Introduction to Corrections
Stephanie L. Calvert
December 15, 2007
Juveniles and the death penalty is a hotly debated issue in the criminal justice system. There are two different views on the death penalty some are for and some are against the punishment. Some see juveniles as young and influential and deserve a second chance to clean up and become a productive member of society, while others feel the punishment should fit the crime; no matter what age.
To better understand this issue, let’s start with an explanation of the death penalty. The term death penalty has only meaning, and that meaning is putting a condemned person to death. This is the ultimate punishment for those convicted of murder or other serious capital offenses. The United States Supreme Court has ruled the death penalty is not “cruel and unusual punishment in every instance.” (Law Dictionary, 2003)
Now one must understand the Eight and Fourteenth Amendments that are put in place that rule the death penalty is not cruel and unusual punishment. The Eight Amendment was put into place in 1791 into the Bill Of Rights. This amendment declares that “Excessive bail shall not be required, nor excessive fines imposed, nor cruel and unusual punishments inflicted.” (Oxford University Press 2005). This leaves one with the question as to what is cruel and unusual punishment. “Criminal sentences that are inhuman, outrageous, or shocking to the social conscience are cruel and unusual.” The Court has never provided meaningful definitions for these characteristics. (Law Encyclopedia, 1998)
The second amendment that was mentioned that deals with the death penalty is the Fourteenth Amendment. This amendment was adopted in 1869 after the Civil War and “intended to incorporate the ‘privileges and immunities’ enumerated in the Bill of Rights at the level of the states, and compel state authorities to ensure ‘equal protection of the laws’ for all their citizens.” (Oxford University Press 1992, 2005) This amendment was put into place mainly due to the abolishment of slavery after the civil war to ensure African Americans equal protection, but it states that all citizens of the United States are ensured equal protection from and under the law. (Oxford University Press 2005)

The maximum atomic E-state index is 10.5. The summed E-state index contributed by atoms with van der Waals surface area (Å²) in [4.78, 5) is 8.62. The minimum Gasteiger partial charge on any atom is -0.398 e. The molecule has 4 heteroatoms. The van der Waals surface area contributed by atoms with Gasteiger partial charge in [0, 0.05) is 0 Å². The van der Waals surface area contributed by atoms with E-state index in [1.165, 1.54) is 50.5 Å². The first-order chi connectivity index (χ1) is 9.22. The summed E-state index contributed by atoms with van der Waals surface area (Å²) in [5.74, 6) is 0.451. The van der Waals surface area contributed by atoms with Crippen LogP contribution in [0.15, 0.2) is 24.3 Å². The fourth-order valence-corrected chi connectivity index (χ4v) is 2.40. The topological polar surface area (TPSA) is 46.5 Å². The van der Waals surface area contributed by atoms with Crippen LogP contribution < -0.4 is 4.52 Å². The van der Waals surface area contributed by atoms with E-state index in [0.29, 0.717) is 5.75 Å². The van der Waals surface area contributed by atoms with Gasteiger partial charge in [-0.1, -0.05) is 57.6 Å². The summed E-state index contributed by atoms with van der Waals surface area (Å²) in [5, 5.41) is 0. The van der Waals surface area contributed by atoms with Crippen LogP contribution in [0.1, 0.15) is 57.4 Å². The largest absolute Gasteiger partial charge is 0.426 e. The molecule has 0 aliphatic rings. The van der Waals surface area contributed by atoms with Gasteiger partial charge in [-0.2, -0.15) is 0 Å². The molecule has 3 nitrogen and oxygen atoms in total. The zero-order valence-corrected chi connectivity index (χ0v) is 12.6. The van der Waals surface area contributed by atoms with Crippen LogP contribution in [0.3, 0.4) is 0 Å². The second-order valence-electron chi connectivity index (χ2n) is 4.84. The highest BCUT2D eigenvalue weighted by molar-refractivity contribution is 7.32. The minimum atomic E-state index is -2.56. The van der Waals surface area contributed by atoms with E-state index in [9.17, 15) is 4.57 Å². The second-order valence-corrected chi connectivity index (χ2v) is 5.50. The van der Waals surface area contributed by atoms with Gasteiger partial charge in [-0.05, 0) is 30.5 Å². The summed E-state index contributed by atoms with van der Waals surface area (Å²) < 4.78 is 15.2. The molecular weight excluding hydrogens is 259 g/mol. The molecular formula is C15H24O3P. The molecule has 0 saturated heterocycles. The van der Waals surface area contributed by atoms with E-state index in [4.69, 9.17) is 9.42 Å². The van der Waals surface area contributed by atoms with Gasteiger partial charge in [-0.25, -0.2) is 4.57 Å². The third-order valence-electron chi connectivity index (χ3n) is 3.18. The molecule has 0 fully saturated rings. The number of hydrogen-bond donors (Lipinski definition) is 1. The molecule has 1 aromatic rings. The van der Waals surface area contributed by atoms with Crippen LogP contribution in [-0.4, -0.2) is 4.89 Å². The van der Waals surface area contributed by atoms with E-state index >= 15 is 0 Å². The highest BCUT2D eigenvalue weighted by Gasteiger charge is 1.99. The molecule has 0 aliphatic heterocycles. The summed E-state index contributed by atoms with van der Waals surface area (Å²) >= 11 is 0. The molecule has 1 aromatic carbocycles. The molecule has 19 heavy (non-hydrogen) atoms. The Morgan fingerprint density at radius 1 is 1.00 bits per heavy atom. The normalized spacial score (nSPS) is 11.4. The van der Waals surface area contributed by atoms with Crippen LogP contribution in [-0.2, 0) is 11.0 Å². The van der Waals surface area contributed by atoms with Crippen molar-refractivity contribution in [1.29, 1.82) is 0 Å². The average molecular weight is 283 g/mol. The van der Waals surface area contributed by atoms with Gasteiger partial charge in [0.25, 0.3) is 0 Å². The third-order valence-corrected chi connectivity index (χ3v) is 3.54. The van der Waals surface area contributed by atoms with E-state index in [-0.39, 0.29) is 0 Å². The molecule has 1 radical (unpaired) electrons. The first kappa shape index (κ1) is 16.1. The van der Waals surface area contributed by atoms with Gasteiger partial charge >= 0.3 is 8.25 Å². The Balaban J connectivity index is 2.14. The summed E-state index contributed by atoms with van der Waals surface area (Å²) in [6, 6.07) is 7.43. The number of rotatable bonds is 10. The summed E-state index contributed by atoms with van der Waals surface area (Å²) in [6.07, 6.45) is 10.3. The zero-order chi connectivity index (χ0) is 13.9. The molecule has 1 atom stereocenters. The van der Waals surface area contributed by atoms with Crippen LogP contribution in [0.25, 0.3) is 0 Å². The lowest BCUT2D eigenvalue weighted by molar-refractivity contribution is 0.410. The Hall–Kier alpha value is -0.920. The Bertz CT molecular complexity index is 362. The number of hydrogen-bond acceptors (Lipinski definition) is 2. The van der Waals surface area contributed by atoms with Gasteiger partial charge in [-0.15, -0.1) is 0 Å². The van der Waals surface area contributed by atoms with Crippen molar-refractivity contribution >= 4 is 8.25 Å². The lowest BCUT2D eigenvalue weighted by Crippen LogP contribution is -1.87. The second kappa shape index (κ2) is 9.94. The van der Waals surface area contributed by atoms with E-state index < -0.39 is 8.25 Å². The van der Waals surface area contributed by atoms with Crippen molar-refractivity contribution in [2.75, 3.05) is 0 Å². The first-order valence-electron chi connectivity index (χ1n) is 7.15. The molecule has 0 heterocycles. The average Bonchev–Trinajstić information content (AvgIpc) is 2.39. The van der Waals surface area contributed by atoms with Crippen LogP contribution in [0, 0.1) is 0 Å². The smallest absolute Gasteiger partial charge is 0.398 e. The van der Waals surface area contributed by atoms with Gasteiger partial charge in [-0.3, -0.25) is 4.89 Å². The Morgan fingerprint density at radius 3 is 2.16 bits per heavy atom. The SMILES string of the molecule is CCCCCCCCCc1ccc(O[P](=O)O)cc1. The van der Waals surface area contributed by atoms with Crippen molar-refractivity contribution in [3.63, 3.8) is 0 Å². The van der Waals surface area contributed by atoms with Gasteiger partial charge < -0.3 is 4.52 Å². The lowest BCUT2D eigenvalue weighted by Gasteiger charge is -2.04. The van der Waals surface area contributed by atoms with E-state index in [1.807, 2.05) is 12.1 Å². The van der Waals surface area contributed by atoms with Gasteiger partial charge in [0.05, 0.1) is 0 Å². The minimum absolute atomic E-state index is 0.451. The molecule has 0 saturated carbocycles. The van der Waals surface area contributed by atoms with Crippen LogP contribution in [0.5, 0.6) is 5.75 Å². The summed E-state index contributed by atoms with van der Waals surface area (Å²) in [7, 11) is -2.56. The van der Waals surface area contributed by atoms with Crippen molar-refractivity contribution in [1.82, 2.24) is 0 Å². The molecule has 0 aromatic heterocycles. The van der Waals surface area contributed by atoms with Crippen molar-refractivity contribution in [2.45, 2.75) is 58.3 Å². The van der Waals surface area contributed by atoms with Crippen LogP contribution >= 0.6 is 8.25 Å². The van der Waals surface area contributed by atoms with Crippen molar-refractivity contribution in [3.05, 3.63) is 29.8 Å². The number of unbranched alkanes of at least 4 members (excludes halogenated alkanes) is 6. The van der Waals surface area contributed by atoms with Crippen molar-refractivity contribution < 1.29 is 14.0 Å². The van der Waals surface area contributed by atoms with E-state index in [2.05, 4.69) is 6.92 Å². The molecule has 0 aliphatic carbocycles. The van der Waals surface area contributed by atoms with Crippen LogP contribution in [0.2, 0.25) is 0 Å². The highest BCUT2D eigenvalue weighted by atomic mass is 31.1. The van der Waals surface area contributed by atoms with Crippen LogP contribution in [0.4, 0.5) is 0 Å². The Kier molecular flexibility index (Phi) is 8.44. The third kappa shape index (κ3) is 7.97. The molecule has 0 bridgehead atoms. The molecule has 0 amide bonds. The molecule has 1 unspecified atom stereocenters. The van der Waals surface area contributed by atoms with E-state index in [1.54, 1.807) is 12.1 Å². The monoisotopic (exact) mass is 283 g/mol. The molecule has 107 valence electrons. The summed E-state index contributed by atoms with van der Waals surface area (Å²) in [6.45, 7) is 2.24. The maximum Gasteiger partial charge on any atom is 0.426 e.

There are two cases that are substantial to the topic of juveniles and the death penalty. The first case is that of Thompson v. Oklahoma and the second is Stanford v. Kentucky.
The significance in the case of Thompson v. Oklahoma (487 U.S. 815, 1988) was that it established a national standard that sentencing defendants under 16 to death constitutes cruel and unusual punishment. In 1983, when he was 15 years old, Wayne Thompson helped to kidnap and kill his abusive brother-in-law, Charles Keene, who had repeatedly beaten Thompson's sister and other members of their family. Thompson's own life would later be spared in a Supreme Court decision which recognized that both society and the law are works in progress. (Oklahoma Lawyers)
Grady County prosecutors charged four suspects with Keene's murder--Thompson, his half-brother Tony Mann, and two friends, Richard Jones and Bobby Glass. The state decided to try the cases separately. Before the 15-year-old Thompson could be tried as an adult, however, the prosecution had to prove the prospective merits of the case and convince a district court that there was no reasonable hope of his rehabilitation. A psychiatric examination found that Thompson was mentally competent to stand trial. Police records showed violent behavior in Thompson's past, including arrests for crimes ranging from shoplifting to assault. Prosecutors successfully convinced the court that he should be tried as an adult. Keene's murder had been especially gruesome. He had been abducted and savagely beaten. His throat and abdomen had been slashed, he had been shot twice, and his body had been weighted with...